Landslides are one of the most pervasive hazards in the world, resulting in more fatalities and economic damage than is generally recognized. Saturating the soil on vulnerable slopes, intense and prolonged rainfall is the most frequent landslide trigger, but seismicity, river undercutting, freeze-thaw processes, and human activity can also cause extensive and devastating landslides. 

Photograph of a landslide on a mountain.
Landslides are one of the most pervasive hazards in the world, resulting in more fatalities and economic damage than is generally recognized. Every year they block roads, damage infrastructure, and cause thousands of fatalities. Intense and prolonged rainfall is the most frequent landslide trigger around the world, but earthquakes and human influence can also cause significant and widespread landsliding. Using satellite data, we can identify the conditions under which landslides typically occur, helping to improve monitoring and modeling of these hazards
Landslide Risk in High Mountain Asia
More frequent and intense rainfall events due to climate change could cause more landslides in the High Mountain Asia region of China, Tibet and Nepal, according to the first quantitative study of the link between precipitation and landslides in the region. The model shows landslide risk for High Mountain Asia increasing in the summer months in the years 2061-2100, thanks to increasingly frequent and intense rainfall events. Summer monsoon rains can destabilize steep mountainsides, triggering landslides. Credits: NASA's Earth Observatory/Joshua Stevens High Mountain Asia stores more fresh...
GPM Data Mitigates Landslide Risks in Bangladesh
Camp managers and other local officials overseeing Rohingya refugee camps in Bangladesh are now incorporating NASA satellite observations into their decision making in order to reduce the risk to refugees from landslides and other natural hazards. Information like daily rain totals can help inform how to lay out refugee camps and store supplies. More than 740,000 Rohingya refugees have fled to Bangladesh since August 2017. Many of them have sought shelter in camps located in the hilly countryside, where landslide risk may be the greatest. Increasing this danger is Bangladesh’s intense monsoon season. Approximately 80 percent of Bangladesh's yearly rain falls in just five months, from June to October, bringing with it an increased risk of flash flooding and landslides.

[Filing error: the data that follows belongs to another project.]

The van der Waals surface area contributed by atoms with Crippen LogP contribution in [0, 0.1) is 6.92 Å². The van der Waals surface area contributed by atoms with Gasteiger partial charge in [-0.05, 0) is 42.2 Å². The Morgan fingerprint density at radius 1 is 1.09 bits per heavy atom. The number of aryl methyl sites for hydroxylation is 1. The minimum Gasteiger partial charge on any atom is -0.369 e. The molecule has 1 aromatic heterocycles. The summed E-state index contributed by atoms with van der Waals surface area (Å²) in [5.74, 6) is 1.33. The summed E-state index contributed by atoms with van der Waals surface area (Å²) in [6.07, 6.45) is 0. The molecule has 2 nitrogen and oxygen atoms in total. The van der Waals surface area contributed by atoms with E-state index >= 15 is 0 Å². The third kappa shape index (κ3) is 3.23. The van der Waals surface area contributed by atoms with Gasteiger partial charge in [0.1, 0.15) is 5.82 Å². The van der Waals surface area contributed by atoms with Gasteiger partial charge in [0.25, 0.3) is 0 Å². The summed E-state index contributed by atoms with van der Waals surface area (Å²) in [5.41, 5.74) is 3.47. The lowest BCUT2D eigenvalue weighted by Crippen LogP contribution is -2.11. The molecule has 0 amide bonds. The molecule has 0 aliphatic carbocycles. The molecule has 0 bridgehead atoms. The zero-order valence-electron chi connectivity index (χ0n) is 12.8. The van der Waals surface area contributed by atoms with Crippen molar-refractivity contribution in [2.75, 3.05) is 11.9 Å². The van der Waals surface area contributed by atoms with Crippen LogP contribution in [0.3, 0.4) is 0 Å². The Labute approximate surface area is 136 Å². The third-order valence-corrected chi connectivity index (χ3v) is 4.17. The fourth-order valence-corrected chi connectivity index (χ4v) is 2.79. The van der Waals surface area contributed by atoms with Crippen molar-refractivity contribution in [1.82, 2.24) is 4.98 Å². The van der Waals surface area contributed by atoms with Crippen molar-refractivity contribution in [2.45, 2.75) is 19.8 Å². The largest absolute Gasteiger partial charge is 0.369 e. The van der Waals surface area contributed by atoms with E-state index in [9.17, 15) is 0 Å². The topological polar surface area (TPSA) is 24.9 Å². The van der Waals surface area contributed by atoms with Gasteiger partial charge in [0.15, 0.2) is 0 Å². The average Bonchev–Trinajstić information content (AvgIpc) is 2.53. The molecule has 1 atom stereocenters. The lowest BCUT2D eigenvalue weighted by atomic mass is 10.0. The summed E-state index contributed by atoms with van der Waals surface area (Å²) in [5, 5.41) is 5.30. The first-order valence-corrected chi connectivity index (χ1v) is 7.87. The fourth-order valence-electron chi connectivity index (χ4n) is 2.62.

Help NASA Create the Largest Landslide Database
Landslides cause thousands of deaths and billions of dollars in property damage each year. Surprisingly, very few centralized global landslide databases exist, especially those that are publicly available. Now NASA scientists are working to fill the gap—and they want your help collecting information.
Modeling Landslide Threats in Near Realtime
For the first time, scientists can look at landslide threats anywhere around the world in near real-time, thanks to satellite data and a new model developed by NASA. The model, developed at NASA's Goddard Space Flight Center in Greenbelt, Maryland, estimates potential landslide activity triggered by rainfall. Rainfall is the most widespread trigger of landslides around the world. If conditions beneath Earth's surface are already unstable, heavy rains act as the last straw that causes mud, rocks or debris — or all combined — to move rapidly down mountains and hillsides. A new model has been...
As farmers in Nepal prepare for the benefits of monsoon season, Dalia Kirschbaum anticipates the dangers of those torrential rains—mainly, the loosening of earth on steep slopes that can lead to landslides. In this mountainous country, 60 to 80 percent of the annual precipitation falls during the monsoon (roughly June to August). That’s when roughly 90 percent of Nepal’s landslide fatalities also occur, according to a 2015 report from the United Nations Office for the Coordination of Humanitarian Affairs. “We know a high number of landslides occur around this time, so documenting them is...
Aerial photo of 2010 landslide in Gansu, China
By Lisa-Natalie Anjozian, NASA Goddard Space Flight Center Original Press Release (published 11/27/12) A NASA study using TRMM satellite data revealed that the year 2010 was a particularly bad year for landslides around the world. Around midnight on August 8, 2010, a violent surge of loosened earth roared down mountain slopes and slammed into quietly sleeping neighborhoods in Zhouqu County in Gansu, China. The catastrophic mudslides—the deadliest in decades according to state media—buried some areas under as much as 23 feet (7 meters) of suffocating sludge. 1,765 people died...